Why wouldn’t a poet who accepts that one might make use of music in poetry consider making use of sculpture or architecture? Picasso, who extended his paintings into the realm of sculpture eventually came to believe that it had been a mistake. Poetry that makes use of painting does not appear to have many supporters today. Some poets consider any writing full of descriptive imagery (tasvir) to be poetry. Descriptive imagery is a natural element of poetry and each poem is more or less descriptive at heart. Words are symbols of either things or ideas. Abstractions sometimes seem irrelevant to the natural world; however, we all think the most abstract (mücerret) thoughts along with the concrete (müşahhas) and make them correspond to matter and things.
The riches of poetry do not consist only of a natural world described in words. Poetry may contain descriptive imagery, yet this is not the fundamental element of poetry. What makes a poem a poem is the characteristics of its manner of expression (eda) and the meaning it conveys.
As the French poet Paul Éluard says, “The time will come when poetry will only be read in the head, and literature will have a new life that day.”
Every new movement in the history of literature has brought new paradigms to poetry. We are lucky to have had the opportunity to expand the limits of literature to the maximum and to finally release poetry from these limits.
In one of his letters, Oktay Rifat attempts to explain this view when talking about the notion of schools in literature: “the idea of a ‘school’ represents a break (fasıla), or a static position in the historical trajectory, as opposed to the idea of speed (sür’at) and movement (hareket). The school of literature that does not go against the dialectical mind is the movement of anti-schools in literatures.”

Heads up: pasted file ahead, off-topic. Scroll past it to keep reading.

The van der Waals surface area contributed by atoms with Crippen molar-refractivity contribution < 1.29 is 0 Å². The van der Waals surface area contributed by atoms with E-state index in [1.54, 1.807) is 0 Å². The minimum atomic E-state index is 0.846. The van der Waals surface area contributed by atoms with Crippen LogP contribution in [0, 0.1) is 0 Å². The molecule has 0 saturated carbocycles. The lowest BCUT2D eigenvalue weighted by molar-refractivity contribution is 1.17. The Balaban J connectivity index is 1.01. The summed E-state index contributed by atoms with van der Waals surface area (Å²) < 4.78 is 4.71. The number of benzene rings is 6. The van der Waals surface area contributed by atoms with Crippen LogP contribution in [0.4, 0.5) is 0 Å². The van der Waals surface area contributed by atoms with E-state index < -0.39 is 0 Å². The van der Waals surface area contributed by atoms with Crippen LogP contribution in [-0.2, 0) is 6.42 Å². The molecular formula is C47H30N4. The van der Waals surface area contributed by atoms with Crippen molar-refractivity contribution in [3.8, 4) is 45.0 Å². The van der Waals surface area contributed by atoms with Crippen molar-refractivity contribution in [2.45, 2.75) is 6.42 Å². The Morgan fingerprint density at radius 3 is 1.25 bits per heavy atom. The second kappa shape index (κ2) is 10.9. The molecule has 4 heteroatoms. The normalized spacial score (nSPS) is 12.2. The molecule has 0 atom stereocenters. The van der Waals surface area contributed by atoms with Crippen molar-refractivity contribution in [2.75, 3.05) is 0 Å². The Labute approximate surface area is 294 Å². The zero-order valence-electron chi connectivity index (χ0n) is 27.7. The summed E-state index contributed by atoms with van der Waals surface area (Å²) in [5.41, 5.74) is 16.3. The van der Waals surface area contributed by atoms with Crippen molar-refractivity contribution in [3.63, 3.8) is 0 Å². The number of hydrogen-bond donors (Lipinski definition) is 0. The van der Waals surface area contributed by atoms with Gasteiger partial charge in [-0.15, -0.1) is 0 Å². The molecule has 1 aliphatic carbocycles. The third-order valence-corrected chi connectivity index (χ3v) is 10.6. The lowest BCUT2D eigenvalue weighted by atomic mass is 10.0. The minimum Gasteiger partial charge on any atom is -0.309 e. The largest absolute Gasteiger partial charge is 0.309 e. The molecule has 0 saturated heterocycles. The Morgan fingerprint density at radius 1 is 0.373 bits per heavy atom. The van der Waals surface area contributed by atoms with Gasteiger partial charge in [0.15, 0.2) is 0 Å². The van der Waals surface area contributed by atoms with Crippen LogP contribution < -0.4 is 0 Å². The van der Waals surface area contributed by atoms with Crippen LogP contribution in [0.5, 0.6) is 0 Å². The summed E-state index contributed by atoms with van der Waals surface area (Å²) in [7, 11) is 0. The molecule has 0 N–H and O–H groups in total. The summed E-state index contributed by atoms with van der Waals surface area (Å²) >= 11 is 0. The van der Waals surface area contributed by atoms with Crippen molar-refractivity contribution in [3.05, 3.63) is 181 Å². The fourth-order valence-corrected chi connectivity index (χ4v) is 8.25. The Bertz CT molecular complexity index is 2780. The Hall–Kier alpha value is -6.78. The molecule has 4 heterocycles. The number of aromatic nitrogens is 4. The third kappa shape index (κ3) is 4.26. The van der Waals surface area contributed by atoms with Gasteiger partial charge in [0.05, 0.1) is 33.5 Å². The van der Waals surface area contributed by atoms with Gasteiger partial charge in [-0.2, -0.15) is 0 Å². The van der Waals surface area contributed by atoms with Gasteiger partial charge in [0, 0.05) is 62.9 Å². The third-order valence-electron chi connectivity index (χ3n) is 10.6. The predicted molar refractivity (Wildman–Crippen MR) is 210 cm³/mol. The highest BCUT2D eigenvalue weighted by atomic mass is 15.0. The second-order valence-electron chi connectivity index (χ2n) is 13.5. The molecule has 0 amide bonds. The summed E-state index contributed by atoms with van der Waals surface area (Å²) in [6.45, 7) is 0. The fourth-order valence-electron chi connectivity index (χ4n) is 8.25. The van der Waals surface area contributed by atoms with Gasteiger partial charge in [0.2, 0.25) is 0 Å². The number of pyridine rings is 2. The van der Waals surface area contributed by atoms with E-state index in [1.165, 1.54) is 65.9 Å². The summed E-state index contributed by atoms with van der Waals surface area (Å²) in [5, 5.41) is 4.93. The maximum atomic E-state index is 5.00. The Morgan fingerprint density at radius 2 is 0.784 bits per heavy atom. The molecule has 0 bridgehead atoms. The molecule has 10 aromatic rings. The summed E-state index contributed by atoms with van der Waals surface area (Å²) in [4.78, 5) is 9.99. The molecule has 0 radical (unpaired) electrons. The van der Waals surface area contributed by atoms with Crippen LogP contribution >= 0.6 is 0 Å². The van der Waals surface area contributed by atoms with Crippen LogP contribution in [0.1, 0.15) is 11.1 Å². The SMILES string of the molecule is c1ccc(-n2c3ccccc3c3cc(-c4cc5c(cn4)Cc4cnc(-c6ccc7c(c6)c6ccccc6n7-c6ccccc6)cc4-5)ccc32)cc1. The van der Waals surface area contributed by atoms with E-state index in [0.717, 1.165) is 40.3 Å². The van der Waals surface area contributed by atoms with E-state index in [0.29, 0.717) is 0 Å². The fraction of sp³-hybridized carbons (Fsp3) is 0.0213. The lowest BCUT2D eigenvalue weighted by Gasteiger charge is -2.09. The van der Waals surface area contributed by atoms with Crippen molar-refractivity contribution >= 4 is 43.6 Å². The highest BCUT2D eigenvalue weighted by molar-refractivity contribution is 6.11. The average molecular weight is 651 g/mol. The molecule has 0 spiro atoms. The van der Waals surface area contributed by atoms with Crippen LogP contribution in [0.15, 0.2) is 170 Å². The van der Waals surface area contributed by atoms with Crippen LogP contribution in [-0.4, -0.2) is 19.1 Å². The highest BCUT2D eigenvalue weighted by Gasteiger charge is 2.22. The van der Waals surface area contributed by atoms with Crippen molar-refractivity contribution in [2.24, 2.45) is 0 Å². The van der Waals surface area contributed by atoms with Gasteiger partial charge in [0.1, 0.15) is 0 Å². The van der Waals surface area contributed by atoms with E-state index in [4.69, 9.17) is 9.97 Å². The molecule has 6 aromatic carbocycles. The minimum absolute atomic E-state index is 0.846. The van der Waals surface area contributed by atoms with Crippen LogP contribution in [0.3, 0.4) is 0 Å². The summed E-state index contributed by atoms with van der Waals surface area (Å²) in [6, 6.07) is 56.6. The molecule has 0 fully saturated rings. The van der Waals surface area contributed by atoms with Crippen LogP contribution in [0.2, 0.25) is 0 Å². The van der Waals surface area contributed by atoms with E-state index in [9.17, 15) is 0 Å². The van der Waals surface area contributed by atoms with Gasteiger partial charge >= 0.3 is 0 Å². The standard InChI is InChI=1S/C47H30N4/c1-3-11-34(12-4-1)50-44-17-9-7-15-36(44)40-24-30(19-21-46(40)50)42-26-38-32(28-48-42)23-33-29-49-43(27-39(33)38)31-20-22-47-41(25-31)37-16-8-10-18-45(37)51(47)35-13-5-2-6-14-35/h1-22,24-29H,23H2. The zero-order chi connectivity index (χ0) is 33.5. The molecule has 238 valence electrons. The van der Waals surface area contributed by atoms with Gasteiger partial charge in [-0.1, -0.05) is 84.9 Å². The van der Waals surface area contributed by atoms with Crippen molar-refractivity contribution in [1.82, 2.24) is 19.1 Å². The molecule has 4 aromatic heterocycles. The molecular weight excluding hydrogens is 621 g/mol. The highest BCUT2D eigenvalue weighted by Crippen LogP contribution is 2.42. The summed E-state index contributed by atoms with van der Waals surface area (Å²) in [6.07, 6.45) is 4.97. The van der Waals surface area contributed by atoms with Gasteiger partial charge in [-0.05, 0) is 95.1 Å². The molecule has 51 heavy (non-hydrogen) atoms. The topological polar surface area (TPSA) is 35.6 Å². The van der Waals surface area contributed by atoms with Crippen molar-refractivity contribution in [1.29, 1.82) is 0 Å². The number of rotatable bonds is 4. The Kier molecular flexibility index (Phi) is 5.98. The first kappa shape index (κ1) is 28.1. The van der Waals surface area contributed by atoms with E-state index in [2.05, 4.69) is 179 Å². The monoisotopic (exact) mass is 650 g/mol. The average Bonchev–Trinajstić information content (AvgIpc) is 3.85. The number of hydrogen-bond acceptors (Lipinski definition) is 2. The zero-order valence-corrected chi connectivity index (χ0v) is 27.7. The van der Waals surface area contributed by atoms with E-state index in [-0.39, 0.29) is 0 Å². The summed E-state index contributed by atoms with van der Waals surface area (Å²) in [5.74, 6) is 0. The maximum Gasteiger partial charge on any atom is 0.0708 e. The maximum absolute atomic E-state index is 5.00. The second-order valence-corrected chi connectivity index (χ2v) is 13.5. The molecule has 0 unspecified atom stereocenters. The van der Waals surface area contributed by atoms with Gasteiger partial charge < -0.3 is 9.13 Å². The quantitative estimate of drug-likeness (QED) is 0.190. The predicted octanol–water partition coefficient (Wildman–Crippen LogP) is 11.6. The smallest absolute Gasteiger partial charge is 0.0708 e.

Can the idea of limitlessness or anti-schools in literature exist in poetry? Without a doubt, no! However, this notion will help people discover new fields and will greatly enrich poetry. What the Garip group has given to poetry is the expansion of purity (safiyet) and plainness (besatet) in the art. The desire to find poetry in purity and plainness brought us closer to the world of the subconscious (tahteşşuur). It is only here that nature is unchanged by mental activities. The human soul is found here in its most primordial sense, characterized, paradoxically, by intricate plainness and simplicity.
We find purity and plainness in childhood memories, unburdened by either intricacy or abstraction. The image of God as a white-bearded old man, or of djinns as red dwarves or nymphs as ethereal girls in white dresses indicate how a child’s mind cannot bear abstraction.
One should not mistake the act of stirring up one’s subconscious to find poetic purity and plainness with that of the Symbolist idea of touching the cords of the secret self, or the act of transcending consciousness which Paul Valéry uses as a definition of creative activity. The artistic movement closest to our taste, in fact, has been Surrealism. The Surrealist poets who made automatic writing (ruhî otomatizm) the foundation of their idea set and artistic understanding also jettisoned the practice of writing in rhyme and meter. However, even as we favor Surrealist practices and ideas, we do not have any relationship with them and consider ourselves unaffiliated with any literary school.